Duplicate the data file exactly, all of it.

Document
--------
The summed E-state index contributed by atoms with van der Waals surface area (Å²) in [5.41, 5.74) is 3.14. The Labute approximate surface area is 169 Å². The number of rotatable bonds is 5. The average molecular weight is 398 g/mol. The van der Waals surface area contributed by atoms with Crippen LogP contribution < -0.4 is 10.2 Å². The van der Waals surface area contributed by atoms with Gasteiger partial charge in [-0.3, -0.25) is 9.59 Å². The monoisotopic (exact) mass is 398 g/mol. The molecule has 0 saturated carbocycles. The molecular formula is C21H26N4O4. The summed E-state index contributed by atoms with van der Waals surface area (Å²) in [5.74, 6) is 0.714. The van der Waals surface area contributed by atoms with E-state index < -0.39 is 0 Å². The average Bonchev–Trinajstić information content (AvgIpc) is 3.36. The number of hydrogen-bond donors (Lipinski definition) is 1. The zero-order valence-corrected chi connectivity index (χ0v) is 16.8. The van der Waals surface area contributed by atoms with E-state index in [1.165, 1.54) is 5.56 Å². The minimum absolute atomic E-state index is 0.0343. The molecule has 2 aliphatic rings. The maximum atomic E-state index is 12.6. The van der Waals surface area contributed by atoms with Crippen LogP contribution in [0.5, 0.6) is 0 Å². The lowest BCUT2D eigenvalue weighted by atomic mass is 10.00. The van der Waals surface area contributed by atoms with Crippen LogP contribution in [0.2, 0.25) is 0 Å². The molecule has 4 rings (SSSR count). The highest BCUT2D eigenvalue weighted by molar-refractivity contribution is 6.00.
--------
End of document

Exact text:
The summed E-state index contributed by atoms with van der Waals surface area (Å²) in [5.41, 5.74) is 3.14. The Labute approximate surface area is 169 Å². The number of rotatable bonds is 5. The average molecular weight is 398 g/mol. The van der Waals surface area contributed by atoms with Crippen LogP contribution < -0.4 is 10.2 Å². The van der Waals surface area contributed by atoms with Gasteiger partial charge in [-0.3, -0.25) is 9.59 Å². The monoisotopic (exact) mass is 398 g/mol. The molecule has 0 saturated carbocycles. The molecular formula is C21H26N4O4. The summed E-state index contributed by atoms with van der Waals surface area (Å²) in [5.74, 6) is 0.714. The van der Waals surface area contributed by atoms with E-state index < -0.39 is 0 Å². The average Bonchev–Trinajstić information content (AvgIpc) is 3.36. The number of hydrogen-bond donors (Lipinski definition) is 1. The zero-order valence-corrected chi connectivity index (χ0v) is 16.8. The van der Waals surface area contributed by atoms with E-state index in [1.165, 1.54) is 5.56 Å². The minimum absolute atomic E-state index is 0.0343. The molecule has 2 aliphatic rings. The maximum atomic E-state index is 12.6. The van der Waals surface area contributed by atoms with Crippen LogP contribution in [0.5, 0.6) is 0 Å². The lowest BCUT2D eigenvalue weighted by atomic mass is 10.00. The van der Waals surface area contributed by atoms with Crippen LogP contribution in [0.2, 0.25) is 0 Å². The molecule has 4 rings (SSSR count). The highest BCUT2D eigenvalue weighted by molar-refractivity contribution is 6.00.